1. Love this! This is exactly what parkrun is about. Well done to your dad, that’s fantastic that he was inspired to have a go and brilliant to hear how encouraging the marshals all are ( I’m not surprised as they always are). People are always worried about coming last ( I was too for my first few races ) so you almost need to see a parkrun before you can believe that people run or walk. Tourism already, how exciting!!!
    Even though my dad is much faster than me, he sometimes runs with me, or we catch up at the end or before it starts. He’s quite keen on tourism so we’ll try to a few others together, although he has a break over the summer while he does tennis.
    Maria recently posted…Packing and parkrunningMy Profile

    1. It’s lovely that your dad does parkrun too and you guys can do it together. I don’t think non-runners realise just how welcoming parkrun is and how easy it would be to get involved. OK running 5k for the first time for anyone isn’t easy but what I mean is it’s easy to be involved in some capacity and then build-up to the distance when they’re able in such a nice environment.

  2. I love this! It’s wonderful that your dad is now seeing for himself exactly what you do all the time. It’s great that you have two parents who don’t only support you, but who really get involved. It’s awesome that he liked it and plans to do more.
    Elizabeh C. recently posted…How I Ran the Boston MarathonMy Profile

  3. Ahh I love this. I’d love to try to get some of my family more active with me. My mum can’t believe that the same girl she was always writing sick notes for PE for has now ran 3 marathons, but she hasn’t been tempted to join me yet.
    Helen recently posted…Liverpool rock n roll marathonMy Profile

    1. Haha it’s funny how that happens – hating PE and then getting into running later. My mum does some gentle swimming and joined a gym (though she’s only been once, and with me!) and my dad does walking but they could do better. Baby steps…

  4. Ah well done to your Dad, that’s brilliant! My Dad used to run back in the day, he did a 1:34 half-marathon once and is constantly winding up my husband and my brother to see if they can beat his time. Glen ran a 1:32 once and my Dad has never forgiven him! He never does any running now- playing golf and walking the dog is more his thing.
    Lucy Edwards recently posted…Half-Iron Triathlon Training Weeks 19-21My Profile

  5. I love that your dad ran parkrun! That is so great! I love that he has the motivation from your friends. My mom runs a color run with me every year in August. She is doing better and better but she also does a run/walk. I am always just proud to see her out there!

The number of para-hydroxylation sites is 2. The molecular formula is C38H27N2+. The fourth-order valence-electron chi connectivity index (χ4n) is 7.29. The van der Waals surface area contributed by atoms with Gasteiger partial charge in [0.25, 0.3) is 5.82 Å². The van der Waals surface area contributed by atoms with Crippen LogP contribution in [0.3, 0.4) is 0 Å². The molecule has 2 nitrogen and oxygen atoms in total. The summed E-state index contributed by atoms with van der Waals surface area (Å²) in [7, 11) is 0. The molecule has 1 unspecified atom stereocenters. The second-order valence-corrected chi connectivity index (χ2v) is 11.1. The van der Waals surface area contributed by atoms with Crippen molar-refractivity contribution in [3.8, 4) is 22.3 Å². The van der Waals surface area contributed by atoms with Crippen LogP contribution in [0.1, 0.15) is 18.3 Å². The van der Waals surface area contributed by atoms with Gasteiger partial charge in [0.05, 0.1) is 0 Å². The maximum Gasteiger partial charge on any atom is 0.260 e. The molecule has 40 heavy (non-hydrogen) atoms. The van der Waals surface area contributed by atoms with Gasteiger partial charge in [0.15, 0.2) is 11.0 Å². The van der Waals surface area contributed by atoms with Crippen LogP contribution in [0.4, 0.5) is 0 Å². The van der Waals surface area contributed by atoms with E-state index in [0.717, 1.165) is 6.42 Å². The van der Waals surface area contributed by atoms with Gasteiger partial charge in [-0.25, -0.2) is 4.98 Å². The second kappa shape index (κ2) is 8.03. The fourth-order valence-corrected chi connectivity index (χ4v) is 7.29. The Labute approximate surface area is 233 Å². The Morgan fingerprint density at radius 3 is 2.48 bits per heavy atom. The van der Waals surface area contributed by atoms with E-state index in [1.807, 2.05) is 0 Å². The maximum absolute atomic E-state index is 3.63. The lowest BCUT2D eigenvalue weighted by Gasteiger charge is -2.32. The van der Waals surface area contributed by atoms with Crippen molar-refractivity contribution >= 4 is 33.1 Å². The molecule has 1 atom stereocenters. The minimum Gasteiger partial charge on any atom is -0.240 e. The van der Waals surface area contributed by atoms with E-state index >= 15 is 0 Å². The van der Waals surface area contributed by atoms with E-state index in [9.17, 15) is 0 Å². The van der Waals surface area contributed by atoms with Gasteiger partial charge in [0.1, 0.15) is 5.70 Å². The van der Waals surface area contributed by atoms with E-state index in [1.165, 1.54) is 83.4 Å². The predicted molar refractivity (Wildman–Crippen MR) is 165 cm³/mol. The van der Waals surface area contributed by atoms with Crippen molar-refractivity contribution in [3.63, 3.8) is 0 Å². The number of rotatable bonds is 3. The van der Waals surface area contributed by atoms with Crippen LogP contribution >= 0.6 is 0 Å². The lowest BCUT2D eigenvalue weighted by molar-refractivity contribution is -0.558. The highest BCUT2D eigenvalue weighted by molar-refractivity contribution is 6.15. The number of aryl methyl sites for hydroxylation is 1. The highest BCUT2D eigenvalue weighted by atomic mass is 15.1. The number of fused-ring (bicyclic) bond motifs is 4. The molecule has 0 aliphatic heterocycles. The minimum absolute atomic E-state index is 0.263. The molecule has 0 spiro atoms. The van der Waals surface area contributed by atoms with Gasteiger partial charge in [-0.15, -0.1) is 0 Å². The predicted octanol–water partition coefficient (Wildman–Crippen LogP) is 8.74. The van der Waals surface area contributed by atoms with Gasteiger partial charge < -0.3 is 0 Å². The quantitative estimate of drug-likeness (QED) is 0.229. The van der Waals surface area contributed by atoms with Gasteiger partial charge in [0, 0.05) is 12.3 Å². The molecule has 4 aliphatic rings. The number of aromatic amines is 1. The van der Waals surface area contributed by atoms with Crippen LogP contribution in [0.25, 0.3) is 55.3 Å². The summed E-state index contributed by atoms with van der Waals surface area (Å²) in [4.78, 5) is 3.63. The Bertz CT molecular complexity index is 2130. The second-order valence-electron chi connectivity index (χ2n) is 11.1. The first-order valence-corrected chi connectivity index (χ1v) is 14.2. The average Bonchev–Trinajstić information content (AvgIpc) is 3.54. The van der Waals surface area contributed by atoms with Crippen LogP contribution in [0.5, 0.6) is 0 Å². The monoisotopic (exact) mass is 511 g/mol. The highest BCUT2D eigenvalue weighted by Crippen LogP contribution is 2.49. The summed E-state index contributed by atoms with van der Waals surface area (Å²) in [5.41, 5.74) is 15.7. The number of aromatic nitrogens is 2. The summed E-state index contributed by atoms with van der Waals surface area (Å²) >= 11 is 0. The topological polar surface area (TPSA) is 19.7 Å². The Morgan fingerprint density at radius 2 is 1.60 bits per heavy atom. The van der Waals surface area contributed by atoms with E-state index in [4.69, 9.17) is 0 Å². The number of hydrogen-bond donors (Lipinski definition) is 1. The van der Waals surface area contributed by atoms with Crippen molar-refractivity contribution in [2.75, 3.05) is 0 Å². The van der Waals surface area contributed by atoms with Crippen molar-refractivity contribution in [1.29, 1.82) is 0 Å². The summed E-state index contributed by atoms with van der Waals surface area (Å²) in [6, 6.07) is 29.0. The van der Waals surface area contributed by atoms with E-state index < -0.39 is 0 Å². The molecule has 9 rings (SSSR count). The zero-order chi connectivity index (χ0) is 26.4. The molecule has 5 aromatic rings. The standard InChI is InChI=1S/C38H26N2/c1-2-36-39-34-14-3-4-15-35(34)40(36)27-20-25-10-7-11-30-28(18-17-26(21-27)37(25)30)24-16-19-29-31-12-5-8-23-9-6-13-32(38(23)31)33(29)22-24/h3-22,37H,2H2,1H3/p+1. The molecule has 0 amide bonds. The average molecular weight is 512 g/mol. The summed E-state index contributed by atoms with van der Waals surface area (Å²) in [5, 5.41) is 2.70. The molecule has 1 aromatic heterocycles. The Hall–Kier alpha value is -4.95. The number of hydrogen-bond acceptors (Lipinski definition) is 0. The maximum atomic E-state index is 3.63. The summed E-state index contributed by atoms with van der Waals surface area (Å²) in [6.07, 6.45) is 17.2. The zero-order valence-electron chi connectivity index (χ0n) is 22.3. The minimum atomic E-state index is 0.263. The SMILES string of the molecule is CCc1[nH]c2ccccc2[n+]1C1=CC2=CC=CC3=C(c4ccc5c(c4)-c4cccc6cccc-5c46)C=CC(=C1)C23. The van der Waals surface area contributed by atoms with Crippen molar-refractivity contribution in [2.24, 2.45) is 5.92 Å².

Staci recently posted…And The Winner is…My Profile

  6. Well done to your dad on his first parkrun! I love that victory shot!

    My parents go on a lot of walking holidays, but I don’t go with them since I left home and moved in with my fiancé. It was my dad who taught me how to use a rowing machine, and showed me technique when I got a punchbag, but we don’t exercise together anymore.

    I’m doing my first running event next weekend, and my parents are going to come along and support me. I was supposed to do a 10k in February but had a DNS through illness. The route passed by their house, and they’d promised to be outside cheering me on, so I’m going to have to make sure I’m fit for it next year!
    Laura recently posted…Henrhyd FallsMy Profile

  7. Well done to your dad! That is great going! We have a guy who power walks around our parkrun (always amazes me how quick he goes!). In my family, Dad is the least active and doesn’t do any sport (watching or doing), Mum likes cycling for fun, and my sister usually copies (and the massively beats) me. She is looking to do a half marathon now after she followed me in to couch to 5 k. Father in law is a marathoner, and mother in law is an occasional runner.
    Steph recently posted…Ultimate Coffee Date: JuneMy Profile

    1. A fairly active family then! My sister does no forms of exercise at all. Generally my family is very inactive, apart from walks. But they’re getting better (not my sister though, she’s comfortable with her inactivity. She’s quite slim anyway so I guess the motivation isn’t there as she just assumes she’s healthy).
      AnnaTheApple recently posted…A parkrun walk and pretending to be an adultMy Profile

  8. Another big well done to your Dad, it was lovely to meet you both at Lee on Saturday. It’s amazing to see parkrun inspiring more and more people

  9. How fantastic that you inspired your Dad to take up parkrun! As Maria said, this is absolutely what parkrun is all about. I hope to see many more joint parkrun recaps in the future!
    My parents are quite supportive of my running addiction. My Dad sometimes comments that I run too much but my Mum is always interested in how I get on at races and has been reading my blog for a couple of years now. Neither of them seemed to bat an eyelid when I announced I wanted to run 100miles next year!
    My Mum asked the other week if I would run the Race for Life 5k with her again in July, and I went out on a few runs with my brother when I first started out and he was training for his army fitness test. Other than that I’ve always gone out walking with both parents and the dog each time I’m back in Norfolk.
    Mary recently posted…Running at 21 and 22 weeks pregnantMy Profile